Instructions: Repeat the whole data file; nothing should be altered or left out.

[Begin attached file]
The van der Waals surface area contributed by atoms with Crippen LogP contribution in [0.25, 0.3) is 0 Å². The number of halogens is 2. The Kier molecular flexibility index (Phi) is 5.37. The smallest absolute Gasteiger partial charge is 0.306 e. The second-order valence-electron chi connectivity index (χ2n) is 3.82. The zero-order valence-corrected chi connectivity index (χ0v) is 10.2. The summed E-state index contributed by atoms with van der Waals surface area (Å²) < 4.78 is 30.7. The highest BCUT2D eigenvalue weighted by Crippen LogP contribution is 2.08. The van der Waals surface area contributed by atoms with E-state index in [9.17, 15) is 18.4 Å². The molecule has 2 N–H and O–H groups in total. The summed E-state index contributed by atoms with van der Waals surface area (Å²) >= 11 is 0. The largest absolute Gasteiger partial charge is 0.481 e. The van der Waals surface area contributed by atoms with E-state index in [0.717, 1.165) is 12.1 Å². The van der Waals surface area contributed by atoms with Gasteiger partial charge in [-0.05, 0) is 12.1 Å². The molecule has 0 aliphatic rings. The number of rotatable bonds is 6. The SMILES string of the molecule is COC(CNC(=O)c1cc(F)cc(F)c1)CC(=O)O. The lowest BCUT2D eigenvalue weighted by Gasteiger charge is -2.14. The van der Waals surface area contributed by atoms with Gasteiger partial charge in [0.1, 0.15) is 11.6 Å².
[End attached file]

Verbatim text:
The van der Waals surface area contributed by atoms with Crippen LogP contribution in [0.25, 0.3) is 0 Å². The number of halogens is 2. The Kier molecular flexibility index (Phi) is 5.37. The smallest absolute Gasteiger partial charge is 0.306 e. The second-order valence-electron chi connectivity index (χ2n) is 3.82. The zero-order valence-corrected chi connectivity index (χ0v) is 10.2. The summed E-state index contributed by atoms with van der Waals surface area (Å²) < 4.78 is 30.7. The highest BCUT2D eigenvalue weighted by Crippen LogP contribution is 2.08. The van der Waals surface area contributed by atoms with E-state index in [9.17, 15) is 18.4 Å². The molecule has 2 N–H and O–H groups in total. The summed E-state index contributed by atoms with van der Waals surface area (Å²) >= 11 is 0. The largest absolute Gasteiger partial charge is 0.481 e. The van der Waals surface area contributed by atoms with E-state index in [0.717, 1.165) is 12.1 Å². The van der Waals surface area contributed by atoms with Gasteiger partial charge in [-0.05, 0) is 12.1 Å². The molecule has 0 aliphatic rings. The number of rotatable bonds is 6. The SMILES string of the molecule is COC(CNC(=O)c1cc(F)cc(F)c1)CC(=O)O. The lowest BCUT2D eigenvalue weighted by Gasteiger charge is -2.14. The van der Waals surface area contributed by atoms with Gasteiger partial charge in [0.1, 0.15) is 11.6 Å².